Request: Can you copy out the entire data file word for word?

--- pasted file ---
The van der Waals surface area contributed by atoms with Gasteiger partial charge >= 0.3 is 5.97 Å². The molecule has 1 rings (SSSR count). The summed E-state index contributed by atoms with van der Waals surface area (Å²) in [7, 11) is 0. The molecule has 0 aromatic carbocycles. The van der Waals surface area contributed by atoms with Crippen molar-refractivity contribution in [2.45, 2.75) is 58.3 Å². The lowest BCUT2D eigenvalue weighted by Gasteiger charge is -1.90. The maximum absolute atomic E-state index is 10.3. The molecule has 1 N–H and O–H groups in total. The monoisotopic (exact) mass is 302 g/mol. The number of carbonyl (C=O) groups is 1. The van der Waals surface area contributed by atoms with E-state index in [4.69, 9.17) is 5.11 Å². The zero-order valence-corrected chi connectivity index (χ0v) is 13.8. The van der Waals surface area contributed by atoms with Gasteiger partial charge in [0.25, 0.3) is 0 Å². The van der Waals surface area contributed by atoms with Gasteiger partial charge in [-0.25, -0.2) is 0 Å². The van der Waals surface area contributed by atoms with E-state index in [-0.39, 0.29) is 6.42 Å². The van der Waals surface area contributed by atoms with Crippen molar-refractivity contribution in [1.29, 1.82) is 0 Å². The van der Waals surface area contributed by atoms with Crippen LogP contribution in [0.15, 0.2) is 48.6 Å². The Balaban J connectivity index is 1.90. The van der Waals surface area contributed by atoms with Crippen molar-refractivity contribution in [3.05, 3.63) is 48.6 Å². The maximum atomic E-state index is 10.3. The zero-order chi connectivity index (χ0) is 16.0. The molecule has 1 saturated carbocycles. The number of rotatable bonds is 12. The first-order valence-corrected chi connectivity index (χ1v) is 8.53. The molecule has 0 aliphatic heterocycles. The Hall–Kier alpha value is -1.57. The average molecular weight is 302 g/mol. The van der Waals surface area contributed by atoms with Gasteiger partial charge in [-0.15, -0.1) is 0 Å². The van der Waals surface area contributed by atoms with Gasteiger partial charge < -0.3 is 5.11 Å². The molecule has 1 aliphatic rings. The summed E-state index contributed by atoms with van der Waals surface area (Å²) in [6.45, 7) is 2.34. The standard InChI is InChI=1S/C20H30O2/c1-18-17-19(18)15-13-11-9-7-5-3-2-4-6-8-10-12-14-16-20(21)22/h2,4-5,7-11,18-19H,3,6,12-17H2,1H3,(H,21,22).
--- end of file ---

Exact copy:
The van der Waals surface area contributed by atoms with Gasteiger partial charge >= 0.3 is 5.97 Å². The molecule has 1 rings (SSSR count). The summed E-state index contributed by atoms with van der Waals surface area (Å²) in [7, 11) is 0. The molecule has 0 aromatic carbocycles. The van der Waals surface area contributed by atoms with Crippen molar-refractivity contribution in [2.45, 2.75) is 58.3 Å². The lowest BCUT2D eigenvalue weighted by Gasteiger charge is -1.90. The maximum absolute atomic E-state index is 10.3. The molecule has 1 N–H and O–H groups in total. The monoisotopic (exact) mass is 302 g/mol. The number of carbonyl (C=O) groups is 1. The van der Waals surface area contributed by atoms with E-state index in [4.69, 9.17) is 5.11 Å². The zero-order valence-corrected chi connectivity index (χ0v) is 13.8. The van der Waals surface area contributed by atoms with Gasteiger partial charge in [0.25, 0.3) is 0 Å². The van der Waals surface area contributed by atoms with Gasteiger partial charge in [-0.25, -0.2) is 0 Å². The van der Waals surface area contributed by atoms with E-state index in [-0.39, 0.29) is 6.42 Å². The van der Waals surface area contributed by atoms with Crippen molar-refractivity contribution in [1.29, 1.82) is 0 Å². The van der Waals surface area contributed by atoms with Crippen LogP contribution in [0.15, 0.2) is 48.6 Å². The Balaban J connectivity index is 1.90. The van der Waals surface area contributed by atoms with Crippen molar-refractivity contribution in [3.05, 3.63) is 48.6 Å². The maximum atomic E-state index is 10.3. The zero-order chi connectivity index (χ0) is 16.0. The molecule has 1 saturated carbocycles. The number of rotatable bonds is 12. The first-order valence-corrected chi connectivity index (χ1v) is 8.53. The molecule has 0 aliphatic heterocycles. The Hall–Kier alpha value is -1.57. The average molecular weight is 302 g/mol. The van der Waals surface area contributed by atoms with Gasteiger partial charge in [-0.15, -0.1) is 0 Å². The van der Waals surface area contributed by atoms with Gasteiger partial charge < -0.3 is 5.11 Å². The molecule has 1 aliphatic rings. The summed E-state index contributed by atoms with van der Waals surface area (Å²) in [6.45, 7) is 2.34. The standard InChI is InChI=1S/C20H30O2/c1-18-17-19(18)15-13-11-9-7-5-3-2-4-6-8-10-12-14-16-20(21)22/h2,4-5,7-11,18-19H,3,6,12-17H2,1H3,(H,21,22).